But it is interesting to consider it as a factor, adds another layer to an already complex relationship.

  • At June 23, 2006 12:07 AM, Blogger Derek said…

    Sorry to interrupt the discussion, but can someone please elaborate on "(That Birds of Prey scene is still the best ever!)"?

    I'm rather new to comics and since I've been wanting to pick up some of the Birds of Prey title anyway, I thought maybe the issue with "the best scene ever" would be a good one to start with.

  • At June 23, 2006 12:10 AM, Blogger kalinara said…

    Well, I always recommend starting at the beginning personally. Or at the OYL leap. Those are good starting places to work back from, but I'm a completist.

    As for the best scene, it's a confrontation between Barbara and Bruce, long overdue, and it's in 89 or 90, as I recall. I'm thinking 90.

  • At June 23, 2006 7:43 PM, Blogger notintheface said…

    I love your posts, including most of this one, but I had to take issue with your comment about Dick:

    "he still works a lot better as a police officer OR A MODEL than he would as a junior socialite."

    The police officer part I agree with. (See Dixon's NIGHTWING run for proof.) But Dick working well as a

    No. He. DOESN'T! (See current Bruce Jones run for proof.)

    During the Morrison run, it was suggested that Batman and Wonder Woman sometimes clashed because she represented royalty and he represented wealth. Then what does Superman represent? Celebrity?

  • At June 23, 2006 8:10 PM, Blogger kalinara said…

    notintheface: I think it's possible, if taken seriously, to write Dick plausibly as a model.

    It's not *been* written plausibly. But I think it could be. :-)

  • At June 23, 2006 10:04 PM, Blogger notintheface said…

    I prefer the idea of him running his own security or private investigations firm (preferably security firm). Nothing too large; I don't want him to be too Bruce-like. It'd just be cool to see him as a leader in his CIVILIAN identity for a change.

  • At June 23, 2006 10:06 PM, Blogger kalinara said…

    Oh I definitely agree. I don't want to see him stay as he is now. Egads.

    I still liked the cop idea best though. :-)

  • At June 24, 2006 11:24 PM, Blogger Ragnell said…

    Weighing in, Superman is the "Self-made man" (yes, ironic, since he was born with his powers). He comes form humble beginnings and gains his status based only on hiw gods-given talents, he owes nothing to his parents beyond the gift of life and morality. In America, he's automatically respected more than the other two. Batman is respcted through fear, Diana through a strange sense of tradition and obligation, but Superman is the standard by which the average citizen measures him or herself.

    Wonder Woman's royalty, Batman's old money, Superman's new money. The Trinity of the Upper Class, which makes for class disputes all the way across the DCU.

  • At June 25, 2006 1:25 AM, Anonymous Anonymous said…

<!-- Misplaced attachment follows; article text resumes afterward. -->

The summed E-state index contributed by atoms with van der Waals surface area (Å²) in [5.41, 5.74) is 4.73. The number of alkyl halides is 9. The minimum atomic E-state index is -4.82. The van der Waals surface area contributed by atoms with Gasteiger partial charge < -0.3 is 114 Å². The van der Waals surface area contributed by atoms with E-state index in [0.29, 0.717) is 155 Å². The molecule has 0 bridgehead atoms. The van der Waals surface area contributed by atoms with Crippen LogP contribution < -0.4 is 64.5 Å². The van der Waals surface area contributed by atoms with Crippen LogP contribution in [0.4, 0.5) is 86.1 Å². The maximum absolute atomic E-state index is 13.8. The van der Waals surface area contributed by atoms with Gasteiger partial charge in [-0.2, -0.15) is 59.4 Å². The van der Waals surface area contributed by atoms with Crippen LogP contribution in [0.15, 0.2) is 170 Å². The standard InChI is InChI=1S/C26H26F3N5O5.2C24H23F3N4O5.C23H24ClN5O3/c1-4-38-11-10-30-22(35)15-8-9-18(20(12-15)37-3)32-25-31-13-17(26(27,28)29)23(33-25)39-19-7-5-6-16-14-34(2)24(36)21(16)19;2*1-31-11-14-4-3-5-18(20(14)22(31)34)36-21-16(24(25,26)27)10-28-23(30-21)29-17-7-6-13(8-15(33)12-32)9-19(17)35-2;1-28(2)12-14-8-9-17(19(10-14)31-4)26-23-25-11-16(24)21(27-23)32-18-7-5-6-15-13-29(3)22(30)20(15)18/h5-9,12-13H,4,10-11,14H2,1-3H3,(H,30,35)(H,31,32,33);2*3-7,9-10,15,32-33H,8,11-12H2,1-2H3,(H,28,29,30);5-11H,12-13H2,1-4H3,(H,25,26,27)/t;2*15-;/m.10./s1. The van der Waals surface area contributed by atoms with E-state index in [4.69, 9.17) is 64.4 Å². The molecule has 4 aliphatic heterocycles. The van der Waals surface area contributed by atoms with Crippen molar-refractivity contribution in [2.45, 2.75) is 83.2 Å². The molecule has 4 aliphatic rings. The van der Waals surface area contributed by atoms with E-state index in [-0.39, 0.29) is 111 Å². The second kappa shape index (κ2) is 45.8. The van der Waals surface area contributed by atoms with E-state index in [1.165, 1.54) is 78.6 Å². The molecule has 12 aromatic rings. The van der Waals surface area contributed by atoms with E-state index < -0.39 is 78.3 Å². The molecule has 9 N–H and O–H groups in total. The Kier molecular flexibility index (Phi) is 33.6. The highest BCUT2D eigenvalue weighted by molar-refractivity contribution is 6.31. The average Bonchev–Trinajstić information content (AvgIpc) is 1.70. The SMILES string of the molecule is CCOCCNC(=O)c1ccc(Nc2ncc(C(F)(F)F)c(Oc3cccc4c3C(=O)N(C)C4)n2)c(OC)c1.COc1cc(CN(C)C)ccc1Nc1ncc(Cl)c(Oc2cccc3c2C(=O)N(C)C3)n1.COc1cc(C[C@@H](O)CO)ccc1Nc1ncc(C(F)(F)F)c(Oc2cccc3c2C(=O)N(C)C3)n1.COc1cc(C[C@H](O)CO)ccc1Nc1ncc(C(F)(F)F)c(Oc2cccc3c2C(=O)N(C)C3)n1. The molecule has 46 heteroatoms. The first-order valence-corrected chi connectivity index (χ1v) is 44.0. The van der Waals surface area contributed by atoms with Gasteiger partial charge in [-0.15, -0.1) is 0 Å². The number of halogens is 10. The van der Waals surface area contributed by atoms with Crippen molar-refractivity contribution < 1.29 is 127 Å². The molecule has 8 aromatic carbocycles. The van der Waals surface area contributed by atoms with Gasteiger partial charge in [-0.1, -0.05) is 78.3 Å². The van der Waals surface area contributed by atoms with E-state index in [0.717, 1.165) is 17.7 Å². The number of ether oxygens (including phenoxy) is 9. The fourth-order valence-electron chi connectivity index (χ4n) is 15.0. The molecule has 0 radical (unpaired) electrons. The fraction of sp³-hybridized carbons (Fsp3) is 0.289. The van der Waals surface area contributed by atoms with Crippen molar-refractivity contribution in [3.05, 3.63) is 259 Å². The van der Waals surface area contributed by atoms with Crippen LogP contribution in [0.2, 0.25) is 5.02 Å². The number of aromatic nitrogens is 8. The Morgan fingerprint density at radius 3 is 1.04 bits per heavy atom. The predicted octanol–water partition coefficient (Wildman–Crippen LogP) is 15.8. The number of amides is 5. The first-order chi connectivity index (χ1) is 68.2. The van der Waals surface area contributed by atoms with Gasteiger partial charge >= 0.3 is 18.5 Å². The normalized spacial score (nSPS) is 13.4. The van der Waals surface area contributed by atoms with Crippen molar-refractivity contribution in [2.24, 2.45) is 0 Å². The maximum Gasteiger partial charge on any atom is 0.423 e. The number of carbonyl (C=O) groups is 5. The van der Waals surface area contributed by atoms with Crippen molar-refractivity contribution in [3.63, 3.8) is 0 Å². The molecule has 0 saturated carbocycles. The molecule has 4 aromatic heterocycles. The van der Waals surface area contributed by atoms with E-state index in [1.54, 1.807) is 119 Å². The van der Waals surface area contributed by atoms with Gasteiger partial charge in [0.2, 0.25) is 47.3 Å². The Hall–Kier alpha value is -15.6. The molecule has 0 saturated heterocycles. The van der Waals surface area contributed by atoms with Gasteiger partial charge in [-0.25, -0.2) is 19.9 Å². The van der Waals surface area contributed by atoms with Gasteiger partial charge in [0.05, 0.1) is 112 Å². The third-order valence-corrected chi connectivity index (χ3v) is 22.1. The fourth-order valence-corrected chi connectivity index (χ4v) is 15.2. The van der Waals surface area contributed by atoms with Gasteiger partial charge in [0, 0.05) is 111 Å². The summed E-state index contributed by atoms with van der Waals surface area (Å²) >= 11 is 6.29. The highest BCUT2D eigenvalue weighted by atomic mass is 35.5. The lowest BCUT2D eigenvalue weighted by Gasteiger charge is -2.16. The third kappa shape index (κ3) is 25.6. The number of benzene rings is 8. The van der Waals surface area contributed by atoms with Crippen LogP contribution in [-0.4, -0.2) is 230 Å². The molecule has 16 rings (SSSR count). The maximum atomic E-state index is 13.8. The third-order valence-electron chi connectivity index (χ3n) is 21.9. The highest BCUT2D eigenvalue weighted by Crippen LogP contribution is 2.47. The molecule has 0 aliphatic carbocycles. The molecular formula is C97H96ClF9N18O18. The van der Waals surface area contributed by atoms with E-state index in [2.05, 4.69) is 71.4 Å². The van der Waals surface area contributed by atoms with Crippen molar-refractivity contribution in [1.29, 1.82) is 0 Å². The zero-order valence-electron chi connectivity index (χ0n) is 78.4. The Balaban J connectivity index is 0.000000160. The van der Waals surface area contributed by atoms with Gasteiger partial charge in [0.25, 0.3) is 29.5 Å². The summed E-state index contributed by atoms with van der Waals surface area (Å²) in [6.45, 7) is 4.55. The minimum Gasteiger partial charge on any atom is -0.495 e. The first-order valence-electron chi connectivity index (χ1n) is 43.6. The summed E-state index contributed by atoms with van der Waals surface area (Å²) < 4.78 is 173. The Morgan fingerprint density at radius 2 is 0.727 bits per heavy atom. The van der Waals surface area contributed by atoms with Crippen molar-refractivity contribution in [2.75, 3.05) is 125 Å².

Lovely analyses. It's not Marxist (except for people who yell "Marxism" at anyone who suggests class is real), but it reminds me of ideas from Bourdieu, who started out in anthropology --you're kinda talking about habitus, or class disposition. And the disposition of a phyisician from Thomas Wayne's generation would indeed assume ingrained deference and obedience (for their own safety) on the part of the objects of one's philanthropy/patients.

  • At June 25, 2006 1:33 AM, Blogger kalinara said…

    ragnell: That's how I see it too. I've never understood the Batman-as-self-made-man thing, I mean, sure determination got him that far, but without the Wayne capital, where would the fighting training and the tech come from?

    Superman however might have the powers and the Fortress of Solitude, but he really is, in regular life, just a farm boy with a special talent that made it big. Definitely a difference.

    Josh: I don't think I've read Bordieu actually, or not for a couple of years. But you definitely get what I'm trying to get at. :-)

  • At July 04, 2006 2:54 PM, Anonymous Anonymous said…

    I just found this blog from the newsarama blog. This is a great post. I agree with the most recent anonymous post that this isn’t a Marxist read. I read this more as a discussion of the physicality of class/power. Sure there is much to discuss about the psychology of the Bat family, but what kalinara provides is a more material explanation of why Batman/Bruce Wayne works interpersonally. Sure he is the smartest guy in the room, but his self-confidence doesn’t provoke irritation from others (at least not primarily); it provokes awe. Batman/Bruce Wayne is dynamic. He won the birth lottery—he’s smart, handsome, and well-born. All of these factors contribute to way of handling himself in casual exchanges. Now when he really wants to turn it on and intimidate someone, he can simply amplify these ingrained traits.

  • At July 04, 2006 2:59 PM, Blogger kalinara said…

    anon: Yep, that's exactly what I'm trying to argue! Though you say it much better/more efficiently!

    (I'm glad you like the blog!)